What to Expect is a pregnancy app owned by Everyday Health Inc, which later bought the BabyCenter app. This is why their privacy policies are identical and equally focused on sharing users' data for profit. Everyday Health Inc is owned by US marketing technology company, Ziff Davis, which includes its tracking technologies in the app.
Apps to approach with caution
The Clue app is renowned for its founder's goal to use the health data collected for research purposes.
It collects extensive highly personal information, such as data about reproductive health conditions, masturbation, use of sex toys, orgasms and painful intercourse, and does not give confidence that this information will be adequately de-identified before it is disclosed to others.
Flo is the most popular fertility app in Australia and invests heavily in advertising that it respects your privacy. The app developer faced a complaint by the US Federal Trade Commission in 2020 alleging it misled consumers regarding privacy practices, which led to two class actions against it in the US.
The app is now operated by a company of the same name subsequently set up in the United Kingdom by the same founder as the US company.
While Flo settled the complaint brought by the US Federal Trade Commission regarding alleged privacy breaches and denied wrongdoing, we await the outcome of the US class actions that allege Flo made misrepresentations about its data sharing with Google and Facebook.
My Calendar provides some options that can assist users in protecting their privacy, but it takes a disturbingly hands-off approach, for example by claiming that it is "not responsible for circumvention of any privacy settings or security measures". (It should be responsible if it has not taken reasonable steps to secure your data.)
Period Calendar is one of three apps marketed by Hong Kong-based Abishkking Ltd, "a fitness and health mobile apps development company". It provides some options that can assist users in protecting their privacy, but diminishes users' privacy in other ways, for example by sharing revealing usage data with Google Analytics, which can be used for Google's "own advertising network".
The Pregnancy+ app is owned by a company in the Philips Avent consumer goods group. Philips creates a profile of your preferences, behaviour and characteristics from tracking your activities in the app and says this profile is disclosed to other companies such as its "affiliates".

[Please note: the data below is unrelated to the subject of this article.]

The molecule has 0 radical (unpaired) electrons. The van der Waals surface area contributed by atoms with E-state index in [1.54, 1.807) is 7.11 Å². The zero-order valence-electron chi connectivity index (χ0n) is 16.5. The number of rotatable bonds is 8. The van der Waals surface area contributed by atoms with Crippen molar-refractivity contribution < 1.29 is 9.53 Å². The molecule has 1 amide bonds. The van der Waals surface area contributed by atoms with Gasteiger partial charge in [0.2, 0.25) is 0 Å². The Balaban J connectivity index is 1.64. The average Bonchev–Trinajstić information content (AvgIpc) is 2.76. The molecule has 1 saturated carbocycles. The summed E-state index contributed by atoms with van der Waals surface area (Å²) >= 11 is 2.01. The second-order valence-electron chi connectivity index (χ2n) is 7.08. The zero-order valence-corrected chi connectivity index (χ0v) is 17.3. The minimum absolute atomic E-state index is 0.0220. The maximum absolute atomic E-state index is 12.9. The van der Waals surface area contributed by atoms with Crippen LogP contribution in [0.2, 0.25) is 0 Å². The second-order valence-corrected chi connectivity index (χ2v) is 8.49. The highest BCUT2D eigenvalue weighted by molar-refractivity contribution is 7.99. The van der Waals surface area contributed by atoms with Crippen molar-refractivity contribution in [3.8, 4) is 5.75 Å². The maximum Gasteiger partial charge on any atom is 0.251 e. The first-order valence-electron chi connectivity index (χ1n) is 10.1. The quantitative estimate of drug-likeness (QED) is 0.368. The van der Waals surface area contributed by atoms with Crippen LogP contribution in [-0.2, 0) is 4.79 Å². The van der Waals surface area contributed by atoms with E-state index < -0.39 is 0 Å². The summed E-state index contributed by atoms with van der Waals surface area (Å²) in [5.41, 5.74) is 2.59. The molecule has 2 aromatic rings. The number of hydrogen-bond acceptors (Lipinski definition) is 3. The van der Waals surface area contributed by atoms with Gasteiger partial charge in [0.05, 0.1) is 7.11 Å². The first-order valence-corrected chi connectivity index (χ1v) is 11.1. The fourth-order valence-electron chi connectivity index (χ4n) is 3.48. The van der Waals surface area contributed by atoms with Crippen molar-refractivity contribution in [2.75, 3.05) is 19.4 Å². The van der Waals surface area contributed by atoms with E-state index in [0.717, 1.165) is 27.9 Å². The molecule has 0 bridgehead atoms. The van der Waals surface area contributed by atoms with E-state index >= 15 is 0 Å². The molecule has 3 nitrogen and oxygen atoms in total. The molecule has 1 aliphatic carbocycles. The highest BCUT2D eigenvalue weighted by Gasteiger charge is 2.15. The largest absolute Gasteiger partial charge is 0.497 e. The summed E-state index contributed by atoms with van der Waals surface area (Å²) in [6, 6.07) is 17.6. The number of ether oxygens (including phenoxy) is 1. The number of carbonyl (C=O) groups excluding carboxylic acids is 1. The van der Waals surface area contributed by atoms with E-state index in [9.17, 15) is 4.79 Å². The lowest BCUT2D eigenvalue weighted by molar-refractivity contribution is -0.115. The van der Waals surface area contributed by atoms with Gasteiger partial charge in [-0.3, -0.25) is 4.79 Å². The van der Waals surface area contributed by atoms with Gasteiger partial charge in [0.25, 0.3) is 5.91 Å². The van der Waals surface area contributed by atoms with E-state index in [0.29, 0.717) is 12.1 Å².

Preferred (but not perfect) apps
The Natural Cycles app does not have perfect data privacy terms, but it stands out as an app that makes a real effort to give clear information and choices about your data as you open and set up the app.
The app is operated by a Swedish company that focuses on reproductive health and is governed by the stricter privacy laws of the European Union.
Privacy reform urgently needed
Potentially misleading privacy claims and settings in fertility apps deserve scrutiny by our regulators under both the Privacy Act and the Australian Consumer Law. We also need urgent reform of our Privacy Act to protect the highly sensitive information held by such app developers, including:
- stricter security obligations, such as rules requiring companies to specify a limited retention period after which personal information will be deleted to avoid unnecessary data breach risks and obligations to protect "de-identified" information
- a requirement that companies' collection, use and disclosure of our data should always be "fair and reasonable", rather than expecting consumers to try and police companies' data practices themselves
- clarification that technical identifiers and "usage data" connected to an individual are "personal information" covered by the Privacy Act obligations.
CHOICE consumer data advocate Kate Bower says "Australia's Privacy Act is woefully out of date and this research shows the potential harms to consumers of not having law that is fit for purpose.
"Stronger consumer protections are urgently needed to ensure that the highly personal and sensitive data collected by these apps is protected and that businesses can't exploit the data for profit."
The research for this project was funded by a grant from the UNSW Allens Hub for Technology, Law and Innovation. You can read the full report here.
Stock images: Getty, unless otherwise stated.